If you decide to abandon your startup, you should do so openly. If other people are involved, you also need to ask yourself whether it’s worth letting them down. And if it is, you should pull out cleanly, rather than pretend to still be working on the startup.

Startup Disease 8: The Perfection Hallucination

All good product designers are perfectionists. The right kind of graphic designer feels physically sick when the font is misaligned by one pixel. The right kind of programmer will refactor the code even when it’s working fine, because it’s just not right. However, if you want to deliver a product of which you’re completely satisfied, then perfection must be balanced with a good dose of pragmatism. Otherwise you risk never launching your product at all.

This disease often hits later in the product development cycle, when you’ve already built a startup that people have liked. The expectations have been set, so you feel that every subsequent update must be perfect.


  • You plan to spend two months on a new feature before showing it to users.
  • Even though the basic functionality is there, you’re afraid that the new feature is going to fail if you release it now.
  • You’ve built a lot of new stuff recently, but none of it has been released to users because it’s not quite ready yet.


Users are more forgiving of progress in the wrong direction than of a lack of progress. What you’ve built will never be perfect, but if it’s close enough your users will tell you how to improve it. However, they can only do that once they see the new changes and features. Release early, release often. The only way to learn from your mistakes is to accept that you will make them.

Startup Disease 9: The Marketing Blind Spot

“Build a better mousetrap, and the world will beat a path to your door.” If only! Some startups (in particular, a certain well-known search engine) have succeeded using little or no marketing, relying largely upon word-of-mouth referrals. While this may work for some, it is far from a safe, repeatable marketing philosophy! Simply assuming that users will sign up to your web site just because you’ve built a great product could cost you your business, even if it is a great product.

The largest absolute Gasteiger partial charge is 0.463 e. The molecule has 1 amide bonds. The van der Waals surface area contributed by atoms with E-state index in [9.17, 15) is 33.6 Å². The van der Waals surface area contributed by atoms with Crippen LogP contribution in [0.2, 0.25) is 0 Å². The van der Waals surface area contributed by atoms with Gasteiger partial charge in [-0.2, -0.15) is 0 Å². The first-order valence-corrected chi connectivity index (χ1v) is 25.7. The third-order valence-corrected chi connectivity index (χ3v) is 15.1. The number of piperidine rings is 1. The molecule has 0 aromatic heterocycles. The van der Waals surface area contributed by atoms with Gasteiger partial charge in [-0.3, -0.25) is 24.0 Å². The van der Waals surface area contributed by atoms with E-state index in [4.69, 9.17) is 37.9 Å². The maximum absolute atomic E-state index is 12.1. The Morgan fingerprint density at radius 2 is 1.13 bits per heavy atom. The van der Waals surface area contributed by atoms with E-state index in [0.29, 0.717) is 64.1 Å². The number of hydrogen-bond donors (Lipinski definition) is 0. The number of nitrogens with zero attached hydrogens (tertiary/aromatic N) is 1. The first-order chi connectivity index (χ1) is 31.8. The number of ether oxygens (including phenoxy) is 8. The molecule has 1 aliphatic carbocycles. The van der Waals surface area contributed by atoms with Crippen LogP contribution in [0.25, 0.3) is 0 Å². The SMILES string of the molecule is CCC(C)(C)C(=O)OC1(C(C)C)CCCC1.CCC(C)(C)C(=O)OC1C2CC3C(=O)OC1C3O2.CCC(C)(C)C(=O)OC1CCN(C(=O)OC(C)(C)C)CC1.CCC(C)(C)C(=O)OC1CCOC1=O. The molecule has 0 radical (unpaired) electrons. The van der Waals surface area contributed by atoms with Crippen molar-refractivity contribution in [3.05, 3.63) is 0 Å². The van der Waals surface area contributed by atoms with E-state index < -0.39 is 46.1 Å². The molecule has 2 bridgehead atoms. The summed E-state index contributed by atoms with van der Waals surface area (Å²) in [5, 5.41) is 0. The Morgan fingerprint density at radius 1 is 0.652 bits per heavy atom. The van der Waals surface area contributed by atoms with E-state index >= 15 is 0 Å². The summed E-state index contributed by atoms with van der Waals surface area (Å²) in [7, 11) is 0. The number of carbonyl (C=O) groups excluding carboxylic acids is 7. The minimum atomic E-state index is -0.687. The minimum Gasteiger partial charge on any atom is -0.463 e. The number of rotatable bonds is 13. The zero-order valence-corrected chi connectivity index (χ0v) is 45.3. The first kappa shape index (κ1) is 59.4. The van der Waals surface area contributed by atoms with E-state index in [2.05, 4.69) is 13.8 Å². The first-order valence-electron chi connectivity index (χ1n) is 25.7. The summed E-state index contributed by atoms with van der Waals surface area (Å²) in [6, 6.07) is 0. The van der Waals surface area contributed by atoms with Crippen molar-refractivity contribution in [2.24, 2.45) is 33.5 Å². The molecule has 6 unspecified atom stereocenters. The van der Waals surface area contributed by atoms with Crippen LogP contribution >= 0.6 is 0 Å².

• You’re counting on word-of-mouth marketing alone to spread the news of your product.
  • You have no idea how you might reach your target users via traditional marketing.
  • You think marketing and sales are second-rate activities, and you’d much rather spend all your time developing the product.


Spending your time on development is never a mistake, but no magic fairy will deliver your users to you. Balance the two activities. Find out how to reach your target users, and make the effort to do so. Once your startup is worth marketing (for example, when it is capable of turning a profit), market the heck out of it! Marketing doesn’t have to cost much, but if you don’t do enough of it, you’re setting yourself up for failure.

Final Advice from the Doctor

There are many more ways for startups to fall ill, wither, and die. The bad news is that some of them may well afflict your startup. The good news is that almost everything that can go wrong can be fixed – if you figure it out quickly enough. Still, prevention should always be your priority.

By monitoring the wellbeing of your startup and watching out for these deadly diseases, you’ll ensure your business enjoys a healthy and prosperous life.

Daniel TennerDaniel Tenner
View Author

Daniel Tenner is a full-time online entrepreneur. He has been involved in several online ventures, worked in a large consultancy in financial services, and started two successful online businesses. His current focus is Woobius, a collaboration tool for the construction industry.

Share this article
Read Next
Get the freshest news and resources for developers, designers and digital creators in your inbox each week